New Animal Characters in Picture Books
I recently made a list of my favorite picture books, and I realized that most of the starring characters are animals. Pooh and Piglet, of course, and a baby bird that couldn’t find its mother. A curious monkey, a disobedient rabbit, and a puppy that is always late. A mama duck tries to cross a busy city street with her babies, and a king tries to keep the mice out of his cheese. And my all-time favorite, a bull who likes to stop and smell the flowers.
My boys, too, loved books with animals, real or fantastic. A young boy’s best friend is a huge, drooling dog that is afraid of storms. A young tree snake doesn’t want to change colors and get boring. The Big Bad Wolf wants to explain WHY he ate the three little pigs. A K-9 officer upstages her partner. Cows type, frogs float on lily pads, and a beastly tyrannosaurus has no friends.
Here are some new picture books with endearing animal characters to add to the old favorites!
With a cadence similar to Green Eggs and Ham, this book tells of a young duckling that is looking for its new blue socks. When he asks his friend the fox if he has seen them, the fox replies, “I have not seen your new blue socks. Did you look inside your box? Did you ask your friend the ox?” Careful readers will see the socks before one of the peacocks points them out to the duck, who exclaims, “Thank you, thank you, dear Peacocks. At last I’ve found my new blue socks!” Also, like Green Eggs and Ham, this book is perfect for beginning readers.
You’ve heard the warning about getting between a mama bear and her cubs? Well, that’s nothing compared to this mama squirrel’s reaction to anyone getting near her babies! Cats, owls, dogs—it doesn’t matter—she will chatter and scold “Chook, chook, chook!” until the intruder slinks away. Even kites and planes and the tree-pruner receive a tongue-lashing for getting too close to her family. But when a grizzly bear shows up, Mama Squirrel might just be out of her league.
Percy’s favorite things in the world are…balloons! As with most kids and balloons, the fun ends with a popped balloon. But Percy has more problems with balloons than most youngsters, because Percy is a porcupine. And as author Paul Schmid says, “HAPPY little porcupines with balloons are soon SAD little porcupines.” But Percy is also a thinker, and maybe, just maybe he can solve this problem. How would you solve it?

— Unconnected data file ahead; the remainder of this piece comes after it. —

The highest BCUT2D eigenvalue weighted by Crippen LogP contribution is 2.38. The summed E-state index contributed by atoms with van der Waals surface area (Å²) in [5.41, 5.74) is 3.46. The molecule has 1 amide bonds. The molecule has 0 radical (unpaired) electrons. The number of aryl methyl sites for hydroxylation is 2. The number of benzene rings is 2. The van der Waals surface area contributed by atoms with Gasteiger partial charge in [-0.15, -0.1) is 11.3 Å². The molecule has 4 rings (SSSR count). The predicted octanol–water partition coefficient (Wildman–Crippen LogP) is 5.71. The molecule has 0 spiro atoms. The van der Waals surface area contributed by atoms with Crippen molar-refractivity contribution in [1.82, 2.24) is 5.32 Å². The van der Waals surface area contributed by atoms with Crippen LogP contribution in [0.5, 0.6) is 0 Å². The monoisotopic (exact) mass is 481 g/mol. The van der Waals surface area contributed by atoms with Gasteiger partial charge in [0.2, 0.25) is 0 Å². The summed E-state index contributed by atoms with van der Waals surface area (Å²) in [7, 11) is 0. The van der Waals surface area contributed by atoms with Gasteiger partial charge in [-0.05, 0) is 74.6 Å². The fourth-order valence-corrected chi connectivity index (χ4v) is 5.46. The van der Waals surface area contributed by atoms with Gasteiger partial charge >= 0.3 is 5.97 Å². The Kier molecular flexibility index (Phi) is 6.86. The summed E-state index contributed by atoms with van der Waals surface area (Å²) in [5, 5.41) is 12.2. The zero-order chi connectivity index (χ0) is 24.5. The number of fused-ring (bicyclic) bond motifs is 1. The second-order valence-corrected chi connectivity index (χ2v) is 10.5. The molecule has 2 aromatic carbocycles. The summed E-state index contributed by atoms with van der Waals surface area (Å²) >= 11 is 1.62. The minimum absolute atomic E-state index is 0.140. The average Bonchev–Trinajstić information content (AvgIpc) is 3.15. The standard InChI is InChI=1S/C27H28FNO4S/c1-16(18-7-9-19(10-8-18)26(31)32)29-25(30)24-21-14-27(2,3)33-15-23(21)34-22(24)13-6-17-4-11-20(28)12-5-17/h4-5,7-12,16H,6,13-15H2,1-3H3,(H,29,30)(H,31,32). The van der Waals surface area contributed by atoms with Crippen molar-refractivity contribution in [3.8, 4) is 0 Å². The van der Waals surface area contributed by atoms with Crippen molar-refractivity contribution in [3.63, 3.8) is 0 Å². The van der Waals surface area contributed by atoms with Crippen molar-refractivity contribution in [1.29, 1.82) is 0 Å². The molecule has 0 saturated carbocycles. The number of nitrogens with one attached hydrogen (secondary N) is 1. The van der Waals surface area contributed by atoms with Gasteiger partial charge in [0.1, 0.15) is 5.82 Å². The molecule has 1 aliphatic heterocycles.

Peter and Paul are best puffin friends. So one day, when a big storm blows Peter out to sea, his first thought is how to find his way back to Paul. A kindly whale stops to help and asks for a description. Peter says that Paul is funny and noisy, and happily the whale says he knows just where to look. But when he and Peter arrive at an island of funny and noisy parrots, Peter adds more to his description: Paul’s feathers are black and white! The whale again has an idea—but Paul is not among the penguins. Will Peter ever be able to describe Paul well enough? This book is great for a lesson on differences and similarities.
In this almost wordless book by the author of Red Sled, a young boy washes his red, knitted cap and pins it to the clothesline—where it is seen and stolen by the woodland animals. They chase each other—a furry mix of tag and keep away—and in the mayhem the hat starts to unravel. Then it unravels some more…and some more…and suddenly there is nothing left but string, which the guilty animals sneak back and hang up on the clothesline. What will the child do with a bunch of tangled yarn?
Wilfred has a pet moose named Marcel. And since Wilfred prefers things to be “just so,” he has quite a few rules for his pet. Marcel is not always so good at following all the rules, unless there are apples involved. He has an especially hard time with rule # 7 : Maintain a certain proximity to home. One day while they are out on a walk, they meet up with a lady who claims that “Rodrigo” is her moose, and Marcel stays with her (she has an apple). What will Wilfred do without his pet—and friend? Marcel wanders back just in time for a rescue, and Wilfred realizes that he needs to relax his rules.
Bibliography – my childhood favorites:
Are You My Mother? by P.D. Eastman. 9780394900186.
Curious George by H.A. Rey. 9780395159934.
The King, the Mice, and the Cheese by Nancy Gurney. 9780394900391.
Make Way for Ducklings by Robert McCloskey. 9780670451494.
The Poky Little Puppy by Janette Sebring Lowrey. 9780307103284.
The Story of Ferdinand by Munro Leaf. 9780670674244.
The Tale of Peter Rabbit by Beatrix Potter. 9780723247708.
Bibliography – my sons’ favorites:
Click, Clack, Moo : Cows That Type by Doreen Cronin. 9780689832130.
Henry and Mudge and the Wild Wind by Cynthia Rylant. 9780689808388.
Officer Buckle and Gloria by Peggy Rathmann. 9780399226168.
The True Story of the 3 Little Pigs by Jon Scieszka. 9780670827596.
Tuesday by David Wiesner. 9780395551134.
Tyrannosaurus Was a Beast by Jack Prelutsky, (illus. by Arnold Lobel). 9780688115692.
Verdi by Janell Cannon. 9780152010287.